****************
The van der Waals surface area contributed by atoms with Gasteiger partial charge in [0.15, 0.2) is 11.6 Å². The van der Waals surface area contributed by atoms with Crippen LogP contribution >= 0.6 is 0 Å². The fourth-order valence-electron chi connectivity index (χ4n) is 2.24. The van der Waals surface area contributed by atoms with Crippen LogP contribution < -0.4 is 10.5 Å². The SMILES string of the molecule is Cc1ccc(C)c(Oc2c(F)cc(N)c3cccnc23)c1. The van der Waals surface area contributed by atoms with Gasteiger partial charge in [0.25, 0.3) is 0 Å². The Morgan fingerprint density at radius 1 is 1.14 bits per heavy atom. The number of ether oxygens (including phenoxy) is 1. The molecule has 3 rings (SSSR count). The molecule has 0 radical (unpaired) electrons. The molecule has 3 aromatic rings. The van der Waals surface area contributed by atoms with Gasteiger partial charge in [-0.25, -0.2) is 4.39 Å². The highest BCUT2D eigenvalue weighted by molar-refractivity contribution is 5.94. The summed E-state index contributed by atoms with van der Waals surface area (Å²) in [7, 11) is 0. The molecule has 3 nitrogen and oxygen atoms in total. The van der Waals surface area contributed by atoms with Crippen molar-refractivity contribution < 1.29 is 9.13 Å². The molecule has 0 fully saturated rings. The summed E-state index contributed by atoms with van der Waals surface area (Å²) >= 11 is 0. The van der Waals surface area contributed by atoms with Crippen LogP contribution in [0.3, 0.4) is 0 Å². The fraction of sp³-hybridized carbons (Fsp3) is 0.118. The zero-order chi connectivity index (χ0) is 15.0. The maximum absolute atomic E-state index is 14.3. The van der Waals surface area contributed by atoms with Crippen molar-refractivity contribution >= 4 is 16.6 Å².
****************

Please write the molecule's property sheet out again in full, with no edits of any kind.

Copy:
The van der Waals surface area contributed by atoms with Gasteiger partial charge in [0.15, 0.2) is 11.6 Å². The van der Waals surface area contributed by atoms with Crippen LogP contribution >= 0.6 is 0 Å². The fourth-order valence-electron chi connectivity index (χ4n) is 2.24. The van der Waals surface area contributed by atoms with Crippen LogP contribution < -0.4 is 10.5 Å². The SMILES string of the molecule is Cc1ccc(C)c(Oc2c(F)cc(N)c3cccnc23)c1. The van der Waals surface area contributed by atoms with Gasteiger partial charge in [0.25, 0.3) is 0 Å². The Morgan fingerprint density at radius 1 is 1.14 bits per heavy atom. The number of ether oxygens (including phenoxy) is 1. The molecule has 3 rings (SSSR count). The molecule has 0 radical (unpaired) electrons. The molecule has 3 aromatic rings. The van der Waals surface area contributed by atoms with Gasteiger partial charge in [-0.25, -0.2) is 4.39 Å². The highest BCUT2D eigenvalue weighted by molar-refractivity contribution is 5.94. The summed E-state index contributed by atoms with van der Waals surface area (Å²) in [7, 11) is 0. The molecule has 3 nitrogen and oxygen atoms in total. The van der Waals surface area contributed by atoms with Crippen molar-refractivity contribution < 1.29 is 9.13 Å². The molecule has 0 fully saturated rings. The summed E-state index contributed by atoms with van der Waals surface area (Å²) >= 11 is 0. The van der Waals surface area contributed by atoms with Crippen LogP contribution in [0.3, 0.4) is 0 Å². The fraction of sp³-hybridized carbons (Fsp3) is 0.118. The zero-order chi connectivity index (χ0) is 15.0. The maximum absolute atomic E-state index is 14.3. The van der Waals surface area contributed by atoms with Crippen molar-refractivity contribution >= 4 is 16.6 Å².